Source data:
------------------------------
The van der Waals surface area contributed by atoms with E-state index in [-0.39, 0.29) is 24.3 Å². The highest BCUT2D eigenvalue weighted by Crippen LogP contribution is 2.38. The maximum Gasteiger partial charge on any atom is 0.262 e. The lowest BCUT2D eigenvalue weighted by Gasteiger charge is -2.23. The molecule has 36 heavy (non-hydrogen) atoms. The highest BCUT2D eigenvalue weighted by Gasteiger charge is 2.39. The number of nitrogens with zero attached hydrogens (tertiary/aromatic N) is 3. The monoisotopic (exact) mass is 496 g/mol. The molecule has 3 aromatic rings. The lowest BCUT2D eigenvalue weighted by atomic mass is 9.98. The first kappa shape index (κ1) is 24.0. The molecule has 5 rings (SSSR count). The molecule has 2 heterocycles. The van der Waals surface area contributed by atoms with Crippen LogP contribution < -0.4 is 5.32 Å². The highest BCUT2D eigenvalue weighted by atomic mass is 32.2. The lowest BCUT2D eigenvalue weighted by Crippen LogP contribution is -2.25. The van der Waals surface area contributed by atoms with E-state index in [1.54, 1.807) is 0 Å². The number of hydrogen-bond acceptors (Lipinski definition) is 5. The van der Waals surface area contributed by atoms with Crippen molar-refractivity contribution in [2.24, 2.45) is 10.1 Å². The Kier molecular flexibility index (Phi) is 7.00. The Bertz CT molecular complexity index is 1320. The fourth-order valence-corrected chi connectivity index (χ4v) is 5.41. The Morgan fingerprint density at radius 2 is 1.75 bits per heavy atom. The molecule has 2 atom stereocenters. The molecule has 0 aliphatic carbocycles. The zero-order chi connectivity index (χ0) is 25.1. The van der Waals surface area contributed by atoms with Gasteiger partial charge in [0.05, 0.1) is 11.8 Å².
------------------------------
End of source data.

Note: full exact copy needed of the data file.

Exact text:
The van der Waals surface area contributed by atoms with E-state index in [-0.39, 0.29) is 24.3 Å². The highest BCUT2D eigenvalue weighted by Crippen LogP contribution is 2.38. The maximum Gasteiger partial charge on any atom is 0.262 e. The lowest BCUT2D eigenvalue weighted by Gasteiger charge is -2.23. The molecule has 36 heavy (non-hydrogen) atoms. The highest BCUT2D eigenvalue weighted by Gasteiger charge is 2.39. The number of nitrogens with zero attached hydrogens (tertiary/aromatic N) is 3. The monoisotopic (exact) mass is 496 g/mol. The molecule has 3 aromatic rings. The lowest BCUT2D eigenvalue weighted by atomic mass is 9.98. The first kappa shape index (κ1) is 24.0. The molecule has 5 rings (SSSR count). The molecule has 2 heterocycles. The van der Waals surface area contributed by atoms with Crippen LogP contribution < -0.4 is 5.32 Å². The highest BCUT2D eigenvalue weighted by atomic mass is 32.2. The lowest BCUT2D eigenvalue weighted by Crippen LogP contribution is -2.25. The van der Waals surface area contributed by atoms with E-state index in [1.54, 1.807) is 0 Å². The number of hydrogen-bond acceptors (Lipinski definition) is 5. The van der Waals surface area contributed by atoms with Crippen molar-refractivity contribution in [2.24, 2.45) is 10.1 Å². The Kier molecular flexibility index (Phi) is 7.00. The Bertz CT molecular complexity index is 1320. The fourth-order valence-corrected chi connectivity index (χ4v) is 5.41. The Morgan fingerprint density at radius 2 is 1.75 bits per heavy atom. The molecule has 2 atom stereocenters. The molecule has 0 aliphatic carbocycles. The zero-order chi connectivity index (χ0) is 25.1. The van der Waals surface area contributed by atoms with Gasteiger partial charge in [0.05, 0.1) is 11.8 Å².